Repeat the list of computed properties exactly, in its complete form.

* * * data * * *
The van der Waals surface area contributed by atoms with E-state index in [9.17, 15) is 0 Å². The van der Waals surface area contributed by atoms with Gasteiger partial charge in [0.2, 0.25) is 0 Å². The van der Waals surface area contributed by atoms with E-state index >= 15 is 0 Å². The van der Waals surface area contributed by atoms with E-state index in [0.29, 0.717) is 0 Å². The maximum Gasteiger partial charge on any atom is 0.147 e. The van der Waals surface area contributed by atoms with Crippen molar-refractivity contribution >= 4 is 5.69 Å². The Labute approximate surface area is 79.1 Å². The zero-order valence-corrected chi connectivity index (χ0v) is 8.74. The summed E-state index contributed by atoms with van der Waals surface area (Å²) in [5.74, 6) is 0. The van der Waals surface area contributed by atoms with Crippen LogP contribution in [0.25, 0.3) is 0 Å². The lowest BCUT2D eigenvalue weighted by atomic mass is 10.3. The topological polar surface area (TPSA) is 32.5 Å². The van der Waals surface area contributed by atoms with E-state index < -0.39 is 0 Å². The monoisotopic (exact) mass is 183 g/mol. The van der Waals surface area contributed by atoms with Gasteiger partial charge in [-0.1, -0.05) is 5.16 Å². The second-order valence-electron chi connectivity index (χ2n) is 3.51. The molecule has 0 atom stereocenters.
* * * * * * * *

The van der Waals surface area contributed by atoms with E-state index in [9.17, 15) is 0 Å². The van der Waals surface area contributed by atoms with Gasteiger partial charge in [0.2, 0.25) is 0 Å². The van der Waals surface area contributed by atoms with E-state index >= 15 is 0 Å². The van der Waals surface area contributed by atoms with E-state index in [0.29, 0.717) is 0 Å². The maximum Gasteiger partial charge on any atom is 0.147 e. The van der Waals surface area contributed by atoms with Crippen molar-refractivity contribution >= 4 is 5.69 Å². The Labute approximate surface area is 79.1 Å². The zero-order valence-corrected chi connectivity index (χ0v) is 8.74. The summed E-state index contributed by atoms with van der Waals surface area (Å²) in [5.74, 6) is 0. The van der Waals surface area contributed by atoms with Crippen LogP contribution in [0.25, 0.3) is 0 Å². The lowest BCUT2D eigenvalue weighted by atomic mass is 10.3. The topological polar surface area (TPSA) is 32.5 Å². The van der Waals surface area contributed by atoms with E-state index < -0.39 is 0 Å². The monoisotopic (exact) mass is 183 g/mol. The van der Waals surface area contributed by atoms with Gasteiger partial charge in [-0.1, -0.05) is 5.16 Å². The second-order valence-electron chi connectivity index (χ2n) is 3.51. The molecule has 0 atom stereocenters.